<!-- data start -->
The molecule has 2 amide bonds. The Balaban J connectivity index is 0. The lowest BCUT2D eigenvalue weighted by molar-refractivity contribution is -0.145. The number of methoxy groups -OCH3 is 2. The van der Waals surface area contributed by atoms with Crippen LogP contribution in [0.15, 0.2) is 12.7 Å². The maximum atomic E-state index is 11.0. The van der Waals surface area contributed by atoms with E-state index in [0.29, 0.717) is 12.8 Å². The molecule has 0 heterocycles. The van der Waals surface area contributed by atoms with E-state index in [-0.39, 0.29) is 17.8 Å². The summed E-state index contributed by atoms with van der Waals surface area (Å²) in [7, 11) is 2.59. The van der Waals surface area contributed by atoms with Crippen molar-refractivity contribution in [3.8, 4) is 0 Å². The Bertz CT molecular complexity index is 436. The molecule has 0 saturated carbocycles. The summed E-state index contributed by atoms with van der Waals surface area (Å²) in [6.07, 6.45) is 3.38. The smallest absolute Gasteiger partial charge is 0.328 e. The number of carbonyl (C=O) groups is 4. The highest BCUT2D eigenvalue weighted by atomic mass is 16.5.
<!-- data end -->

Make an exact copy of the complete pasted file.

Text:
The molecule has 2 amide bonds. The Balaban J connectivity index is 0. The lowest BCUT2D eigenvalue weighted by molar-refractivity contribution is -0.145. The number of methoxy groups -OCH3 is 2. The van der Waals surface area contributed by atoms with Crippen LogP contribution in [0.15, 0.2) is 12.7 Å². The maximum atomic E-state index is 11.0. The van der Waals surface area contributed by atoms with E-state index in [0.29, 0.717) is 12.8 Å². The molecule has 0 heterocycles. The van der Waals surface area contributed by atoms with E-state index in [-0.39, 0.29) is 17.8 Å². The summed E-state index contributed by atoms with van der Waals surface area (Å²) in [7, 11) is 2.59. The van der Waals surface area contributed by atoms with Crippen molar-refractivity contribution in [3.8, 4) is 0 Å². The Bertz CT molecular complexity index is 436. The molecule has 0 saturated carbocycles. The summed E-state index contributed by atoms with van der Waals surface area (Å²) in [6.07, 6.45) is 3.38. The smallest absolute Gasteiger partial charge is 0.328 e. The number of carbonyl (C=O) groups is 4. The highest BCUT2D eigenvalue weighted by atomic mass is 16.5.